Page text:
Here is another list of things for you, take a look at this infographic: The 13 Worst Jobs of the Last 2,000 Years
Click on the image to see the larger graphic.
Now that will bring me to some articles dealing with history, these are fabulous! And since we have some nasty weather here in Banjoville, I am going to give them to you in link dump fashion…just in case the storms wreak havoc with my DSL service.
Eerie new images have emerged of a French apartment abandoned at the outbreak of World War II and left untouched in the seven decades since.
Other than a thick layer of dust covering the furniture, the room looks exactly as it would have done 70 years ago when its occupants fled Paris for the south of France as the Second World War erupted in Europe.
With Germany devising the Fall Gelb – a military sub-campaign later known as the Manstein Plan, with an objective conquering Northern France – the owner of the chic apartment decided that leaving the capital was the only way she could guarantee her safety.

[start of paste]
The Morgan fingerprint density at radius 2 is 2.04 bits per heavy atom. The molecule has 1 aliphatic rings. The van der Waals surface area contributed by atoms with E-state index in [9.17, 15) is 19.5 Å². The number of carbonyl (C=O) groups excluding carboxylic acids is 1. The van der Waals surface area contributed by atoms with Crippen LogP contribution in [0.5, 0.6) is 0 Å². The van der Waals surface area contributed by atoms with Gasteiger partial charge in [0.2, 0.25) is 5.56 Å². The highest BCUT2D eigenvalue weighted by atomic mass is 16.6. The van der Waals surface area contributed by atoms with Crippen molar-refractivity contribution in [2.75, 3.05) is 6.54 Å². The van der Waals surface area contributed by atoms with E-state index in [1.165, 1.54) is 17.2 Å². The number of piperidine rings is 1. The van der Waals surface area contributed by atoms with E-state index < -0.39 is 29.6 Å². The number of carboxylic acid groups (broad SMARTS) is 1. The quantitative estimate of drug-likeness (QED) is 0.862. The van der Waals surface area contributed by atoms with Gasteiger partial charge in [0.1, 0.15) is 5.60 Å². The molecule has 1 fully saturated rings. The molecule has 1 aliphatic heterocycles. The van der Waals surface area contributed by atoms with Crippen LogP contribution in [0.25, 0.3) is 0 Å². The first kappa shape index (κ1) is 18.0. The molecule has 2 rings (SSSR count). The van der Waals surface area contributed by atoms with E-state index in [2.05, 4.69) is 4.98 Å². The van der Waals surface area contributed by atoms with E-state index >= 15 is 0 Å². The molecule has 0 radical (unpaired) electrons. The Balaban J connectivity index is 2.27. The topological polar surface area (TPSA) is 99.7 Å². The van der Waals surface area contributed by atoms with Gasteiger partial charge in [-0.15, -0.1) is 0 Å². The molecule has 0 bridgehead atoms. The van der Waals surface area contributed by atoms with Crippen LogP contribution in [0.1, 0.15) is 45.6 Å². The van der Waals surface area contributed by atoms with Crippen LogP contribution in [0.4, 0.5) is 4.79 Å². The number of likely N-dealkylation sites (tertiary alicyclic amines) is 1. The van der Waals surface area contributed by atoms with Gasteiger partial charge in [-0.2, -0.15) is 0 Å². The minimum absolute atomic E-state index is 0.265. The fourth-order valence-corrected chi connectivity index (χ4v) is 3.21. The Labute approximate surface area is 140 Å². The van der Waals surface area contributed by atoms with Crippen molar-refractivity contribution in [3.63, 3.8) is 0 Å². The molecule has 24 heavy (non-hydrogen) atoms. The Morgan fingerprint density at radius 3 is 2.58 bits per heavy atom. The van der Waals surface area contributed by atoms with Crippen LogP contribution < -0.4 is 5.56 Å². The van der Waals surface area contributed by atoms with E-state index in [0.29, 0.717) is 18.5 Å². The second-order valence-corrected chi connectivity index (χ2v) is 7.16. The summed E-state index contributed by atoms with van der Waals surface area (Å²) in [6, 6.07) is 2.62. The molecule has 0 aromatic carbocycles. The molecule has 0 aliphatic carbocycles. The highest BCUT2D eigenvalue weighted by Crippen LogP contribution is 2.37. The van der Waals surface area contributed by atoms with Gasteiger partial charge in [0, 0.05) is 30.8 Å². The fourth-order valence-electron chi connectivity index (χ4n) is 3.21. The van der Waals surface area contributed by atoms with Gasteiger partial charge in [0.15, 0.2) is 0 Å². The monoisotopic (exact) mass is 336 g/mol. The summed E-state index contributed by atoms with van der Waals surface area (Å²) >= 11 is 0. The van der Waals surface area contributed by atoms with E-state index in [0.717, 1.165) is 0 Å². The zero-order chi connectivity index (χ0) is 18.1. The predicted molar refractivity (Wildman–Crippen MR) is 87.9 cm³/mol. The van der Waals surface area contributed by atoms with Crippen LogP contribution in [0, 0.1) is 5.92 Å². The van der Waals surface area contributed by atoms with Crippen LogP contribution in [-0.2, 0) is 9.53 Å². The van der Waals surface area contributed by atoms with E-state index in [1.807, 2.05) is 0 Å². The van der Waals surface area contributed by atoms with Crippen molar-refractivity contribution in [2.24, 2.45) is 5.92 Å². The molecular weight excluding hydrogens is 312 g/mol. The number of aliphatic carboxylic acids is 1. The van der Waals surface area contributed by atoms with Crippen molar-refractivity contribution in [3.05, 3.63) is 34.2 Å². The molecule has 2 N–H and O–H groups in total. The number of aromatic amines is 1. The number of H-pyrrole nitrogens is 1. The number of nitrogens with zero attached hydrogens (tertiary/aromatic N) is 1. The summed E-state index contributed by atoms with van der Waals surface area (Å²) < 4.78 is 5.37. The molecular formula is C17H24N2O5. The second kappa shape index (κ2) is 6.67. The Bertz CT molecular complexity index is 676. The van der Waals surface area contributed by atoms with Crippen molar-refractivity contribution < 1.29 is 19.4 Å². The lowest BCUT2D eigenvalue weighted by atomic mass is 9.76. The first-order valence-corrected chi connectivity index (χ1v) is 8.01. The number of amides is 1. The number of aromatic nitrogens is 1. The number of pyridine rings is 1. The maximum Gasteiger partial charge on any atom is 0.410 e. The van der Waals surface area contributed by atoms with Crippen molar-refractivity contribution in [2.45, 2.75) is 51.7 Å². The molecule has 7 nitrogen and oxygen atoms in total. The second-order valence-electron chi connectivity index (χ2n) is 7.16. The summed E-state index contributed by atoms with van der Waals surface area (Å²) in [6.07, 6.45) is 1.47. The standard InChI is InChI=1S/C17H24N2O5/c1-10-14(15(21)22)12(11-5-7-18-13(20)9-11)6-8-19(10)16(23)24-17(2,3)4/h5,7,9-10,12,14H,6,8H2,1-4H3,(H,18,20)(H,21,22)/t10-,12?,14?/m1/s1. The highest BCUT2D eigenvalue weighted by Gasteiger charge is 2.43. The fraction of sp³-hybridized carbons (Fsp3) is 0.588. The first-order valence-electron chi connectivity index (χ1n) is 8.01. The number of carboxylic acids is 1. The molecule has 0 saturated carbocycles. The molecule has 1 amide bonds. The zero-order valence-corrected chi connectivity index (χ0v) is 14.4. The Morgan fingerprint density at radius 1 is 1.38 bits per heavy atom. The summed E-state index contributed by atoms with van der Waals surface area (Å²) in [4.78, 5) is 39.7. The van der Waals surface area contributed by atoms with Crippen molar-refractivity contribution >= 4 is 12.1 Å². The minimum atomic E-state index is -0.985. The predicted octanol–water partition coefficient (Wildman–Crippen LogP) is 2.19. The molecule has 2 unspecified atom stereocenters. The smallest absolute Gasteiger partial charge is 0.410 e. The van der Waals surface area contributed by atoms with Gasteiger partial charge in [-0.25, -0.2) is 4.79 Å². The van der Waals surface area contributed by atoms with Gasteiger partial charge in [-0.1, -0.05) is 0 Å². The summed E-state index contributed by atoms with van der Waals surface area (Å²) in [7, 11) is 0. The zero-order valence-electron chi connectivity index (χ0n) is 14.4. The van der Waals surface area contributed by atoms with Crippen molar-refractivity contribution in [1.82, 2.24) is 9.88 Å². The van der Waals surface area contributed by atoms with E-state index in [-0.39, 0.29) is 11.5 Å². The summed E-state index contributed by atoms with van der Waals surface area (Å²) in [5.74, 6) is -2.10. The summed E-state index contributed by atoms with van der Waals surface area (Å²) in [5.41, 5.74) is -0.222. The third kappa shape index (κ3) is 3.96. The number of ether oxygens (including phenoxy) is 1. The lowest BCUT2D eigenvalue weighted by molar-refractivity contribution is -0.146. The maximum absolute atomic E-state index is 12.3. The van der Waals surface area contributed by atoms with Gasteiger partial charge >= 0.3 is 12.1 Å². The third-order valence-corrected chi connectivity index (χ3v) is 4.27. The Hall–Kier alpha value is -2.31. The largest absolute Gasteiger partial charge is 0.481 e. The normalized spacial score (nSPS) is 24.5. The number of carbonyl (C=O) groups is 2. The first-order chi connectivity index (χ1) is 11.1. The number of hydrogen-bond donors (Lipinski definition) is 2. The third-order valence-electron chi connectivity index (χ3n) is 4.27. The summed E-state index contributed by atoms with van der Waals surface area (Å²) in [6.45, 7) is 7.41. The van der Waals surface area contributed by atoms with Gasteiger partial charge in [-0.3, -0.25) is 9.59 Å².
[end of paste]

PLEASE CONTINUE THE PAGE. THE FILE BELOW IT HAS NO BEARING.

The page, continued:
The flat’s titleholder, a woman known only as Mrs De Florian, never returned to the apartment and never rented it out. Its existence only came to light in 2010, when Mrs De Florian died without issue at the age of 91 and experts were brought in to value the property.
The flat, which is close to the Pigalle red-light district in Paris’ 9th Arrondissement, was said to be like a “stumbling in to the castle of Sleeping Beauty” by one expert, as a room full of artworks and beautiful furniture was discovered behind its long-locked font door.
Plague is a fatal disease so infamous that it has become synonymous with any dangerous, widespread contagion. It was linked to one of the first known examples of biological warfare, when Mongols catapulted plague victims into cities.
The bacterium that causes plague, Yersinia pestis, has been linked with at least two of the most devastating pandemics in recorded history. One, the Great Plague, which lasted from the 14th to 17th centuries, included the infamous epidemic known as the Black Death, which may have killed nearly two-thirds of Europe in the mid-1300s. Another, the Modern Plague, struck around the world in the 19th and 20th centuries, beginning in China in the mid-1800s and spreading to Africa, the Americas, Australia, Europe and other parts of Asia.